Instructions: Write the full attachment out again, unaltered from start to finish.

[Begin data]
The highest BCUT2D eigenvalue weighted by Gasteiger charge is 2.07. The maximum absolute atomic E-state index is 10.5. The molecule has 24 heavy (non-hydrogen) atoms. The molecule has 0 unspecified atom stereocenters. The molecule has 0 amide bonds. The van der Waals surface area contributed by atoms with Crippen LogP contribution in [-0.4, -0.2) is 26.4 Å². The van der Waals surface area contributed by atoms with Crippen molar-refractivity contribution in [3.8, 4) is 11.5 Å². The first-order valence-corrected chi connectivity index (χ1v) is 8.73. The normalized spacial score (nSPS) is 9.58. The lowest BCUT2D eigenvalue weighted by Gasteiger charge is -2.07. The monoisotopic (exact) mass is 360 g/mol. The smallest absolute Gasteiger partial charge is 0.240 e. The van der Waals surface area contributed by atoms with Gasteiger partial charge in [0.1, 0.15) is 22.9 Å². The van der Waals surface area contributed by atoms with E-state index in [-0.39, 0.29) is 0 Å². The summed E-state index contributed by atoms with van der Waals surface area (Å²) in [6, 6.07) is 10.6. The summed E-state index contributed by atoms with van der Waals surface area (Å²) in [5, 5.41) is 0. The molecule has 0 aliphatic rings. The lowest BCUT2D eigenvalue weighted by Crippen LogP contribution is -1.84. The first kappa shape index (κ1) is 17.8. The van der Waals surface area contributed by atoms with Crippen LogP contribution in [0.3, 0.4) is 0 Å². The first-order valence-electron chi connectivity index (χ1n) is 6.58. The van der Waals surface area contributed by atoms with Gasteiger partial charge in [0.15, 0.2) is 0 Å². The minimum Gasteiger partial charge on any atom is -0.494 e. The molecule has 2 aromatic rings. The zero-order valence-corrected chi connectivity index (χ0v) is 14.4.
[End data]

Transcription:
The highest BCUT2D eigenvalue weighted by Gasteiger charge is 2.07. The maximum absolute atomic E-state index is 10.5. The molecule has 24 heavy (non-hydrogen) atoms. The molecule has 0 unspecified atom stereocenters. The molecule has 0 amide bonds. The van der Waals surface area contributed by atoms with Crippen LogP contribution in [-0.4, -0.2) is 26.4 Å². The van der Waals surface area contributed by atoms with Crippen molar-refractivity contribution in [3.8, 4) is 11.5 Å². The first-order valence-corrected chi connectivity index (χ1v) is 8.73. The normalized spacial score (nSPS) is 9.58. The lowest BCUT2D eigenvalue weighted by Gasteiger charge is -2.07. The monoisotopic (exact) mass is 360 g/mol. The smallest absolute Gasteiger partial charge is 0.240 e. The van der Waals surface area contributed by atoms with Gasteiger partial charge in [0.1, 0.15) is 22.9 Å². The van der Waals surface area contributed by atoms with E-state index in [-0.39, 0.29) is 0 Å². The summed E-state index contributed by atoms with van der Waals surface area (Å²) in [6, 6.07) is 10.6. The summed E-state index contributed by atoms with van der Waals surface area (Å²) in [5, 5.41) is 0. The molecule has 0 aliphatic rings. The lowest BCUT2D eigenvalue weighted by Crippen LogP contribution is -1.84. The first kappa shape index (κ1) is 17.8. The van der Waals surface area contributed by atoms with Crippen LogP contribution in [0.3, 0.4) is 0 Å². The first-order valence-electron chi connectivity index (χ1n) is 6.58. The van der Waals surface area contributed by atoms with Gasteiger partial charge in [0.15, 0.2) is 0 Å². The minimum Gasteiger partial charge on any atom is -0.494 e. The molecule has 2 aromatic rings. The zero-order valence-corrected chi connectivity index (χ0v) is 14.4.